I grew up in an age of international aid. Any time a disaster happens in the world, nations come together to provide medical, food, and other supplies to those effected. Earthquakes in Haiti, Tsunamis in Japan and Indonesia, or Hurricanes in New York or New Orleans. The newspapers report on it and share information on how you can help.
Such was not always the case. For most of human history, charity began and ended at the home or village. Word didn’t spread about events thousands of miles away or if it did it took too long to affect any real relief. Aid societies revolved around churches and the needy in the community or missions to far off places.
Then came wireless telegrams and telephones. News traveled from Europe to America in minutes not days or weeks. While shipping still took days, steamships no longer required months to cross the Atlantic. Food, blankets, and clothing could be sent from one place to another in real time.
And yet, it still took a terrible event for aid on an international scale to begin. It started when the Imperial German Army rolled into neutral Belgium. The Kaiser planned to use the amazing networks of railroads and canals to overrun France in 6 weeks. Instead, the Belgian Army resisted and weeks turned into months.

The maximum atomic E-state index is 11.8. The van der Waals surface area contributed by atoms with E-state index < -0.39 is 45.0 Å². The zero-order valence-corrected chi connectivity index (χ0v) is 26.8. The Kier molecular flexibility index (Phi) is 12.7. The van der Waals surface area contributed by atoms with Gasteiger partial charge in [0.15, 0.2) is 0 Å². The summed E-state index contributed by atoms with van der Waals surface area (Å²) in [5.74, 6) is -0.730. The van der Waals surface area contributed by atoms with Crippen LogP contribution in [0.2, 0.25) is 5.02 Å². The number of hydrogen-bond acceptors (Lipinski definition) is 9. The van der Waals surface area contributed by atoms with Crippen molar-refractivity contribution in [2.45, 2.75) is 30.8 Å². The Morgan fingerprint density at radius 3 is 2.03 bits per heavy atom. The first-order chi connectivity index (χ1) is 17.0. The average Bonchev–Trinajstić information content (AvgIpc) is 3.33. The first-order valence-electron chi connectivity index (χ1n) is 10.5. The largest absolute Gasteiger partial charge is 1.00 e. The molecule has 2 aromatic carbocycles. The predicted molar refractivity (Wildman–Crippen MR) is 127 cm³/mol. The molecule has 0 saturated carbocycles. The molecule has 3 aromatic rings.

World War One had begun.
And with it, the second most populated nation in Western Civilization (Belgium) began to starve. The country imported over 75% of its food. Between the demands of the Kaiser’s Army and the British blockade, Belgium was predicted to run out of food by mid-October. Neutral emissaries were sent to buy food, but the British wouldn’t let the ships through the blockades and there were no guarantees the Germans wouldn’t requisition it.
Enter the neutral countries of Spain, America, and Holland, a young mining engineer named Herbert Hoover and the Commission for Relief in Belgium was founded. With the guarantees of the consulates of Spain, America, and Holland behind it, the Commission was able to pass the blockades and secure guarantees from the occupying Army.
Mr. Hoover kept the plight of the Belgians in the newspapers, forcing both the German and English governments to keep the Commission in operation through public pressure. While the funding for the food came primarily from England, France, and Belgium, there were a series of Christmas Ships whose cargo was donated by the people of the world from New Zealand and Australia, England, Canada to the United States.
Nine million people were fed and clothed in Belgium and Northern France during the Commission’s operation in the World War 1. But the work these pioneers laid continues to be the foundation many international aid organizations rest upon today.